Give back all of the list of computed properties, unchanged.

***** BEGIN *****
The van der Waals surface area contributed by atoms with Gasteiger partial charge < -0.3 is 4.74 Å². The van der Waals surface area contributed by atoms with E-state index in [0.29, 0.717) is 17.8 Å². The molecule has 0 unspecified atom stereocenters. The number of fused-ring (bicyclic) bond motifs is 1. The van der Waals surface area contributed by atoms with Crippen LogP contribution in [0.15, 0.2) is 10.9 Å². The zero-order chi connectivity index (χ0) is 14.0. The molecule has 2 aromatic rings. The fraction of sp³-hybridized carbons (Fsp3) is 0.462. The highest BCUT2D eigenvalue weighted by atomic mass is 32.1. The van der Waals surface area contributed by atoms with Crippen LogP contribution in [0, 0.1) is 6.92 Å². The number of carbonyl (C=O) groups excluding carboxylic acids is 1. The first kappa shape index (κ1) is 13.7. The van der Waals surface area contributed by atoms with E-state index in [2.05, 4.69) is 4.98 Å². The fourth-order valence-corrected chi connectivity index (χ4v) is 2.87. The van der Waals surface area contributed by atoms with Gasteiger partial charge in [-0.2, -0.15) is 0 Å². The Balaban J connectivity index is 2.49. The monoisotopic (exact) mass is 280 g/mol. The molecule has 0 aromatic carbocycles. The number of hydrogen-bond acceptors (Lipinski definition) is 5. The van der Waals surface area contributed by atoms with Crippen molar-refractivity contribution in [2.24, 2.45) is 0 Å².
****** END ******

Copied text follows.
The van der Waals surface area contributed by atoms with Gasteiger partial charge < -0.3 is 4.74 Å². The van der Waals surface area contributed by atoms with E-state index in [0.29, 0.717) is 17.8 Å². The molecule has 0 unspecified atom stereocenters. The number of fused-ring (bicyclic) bond motifs is 1. The van der Waals surface area contributed by atoms with Crippen LogP contribution in [0.15, 0.2) is 10.9 Å². The zero-order chi connectivity index (χ0) is 14.0. The molecule has 2 aromatic rings. The fraction of sp³-hybridized carbons (Fsp3) is 0.462. The highest BCUT2D eigenvalue weighted by atomic mass is 32.1. The van der Waals surface area contributed by atoms with Crippen LogP contribution in [0, 0.1) is 6.92 Å². The number of carbonyl (C=O) groups excluding carboxylic acids is 1. The first kappa shape index (κ1) is 13.7. The van der Waals surface area contributed by atoms with E-state index in [2.05, 4.69) is 4.98 Å². The fourth-order valence-corrected chi connectivity index (χ4v) is 2.87. The van der Waals surface area contributed by atoms with Gasteiger partial charge in [-0.2, -0.15) is 0 Å². The Balaban J connectivity index is 2.49. The monoisotopic (exact) mass is 280 g/mol. The molecule has 0 aromatic carbocycles. The number of hydrogen-bond acceptors (Lipinski definition) is 5. The van der Waals surface area contributed by atoms with Crippen molar-refractivity contribution in [2.24, 2.45) is 0 Å².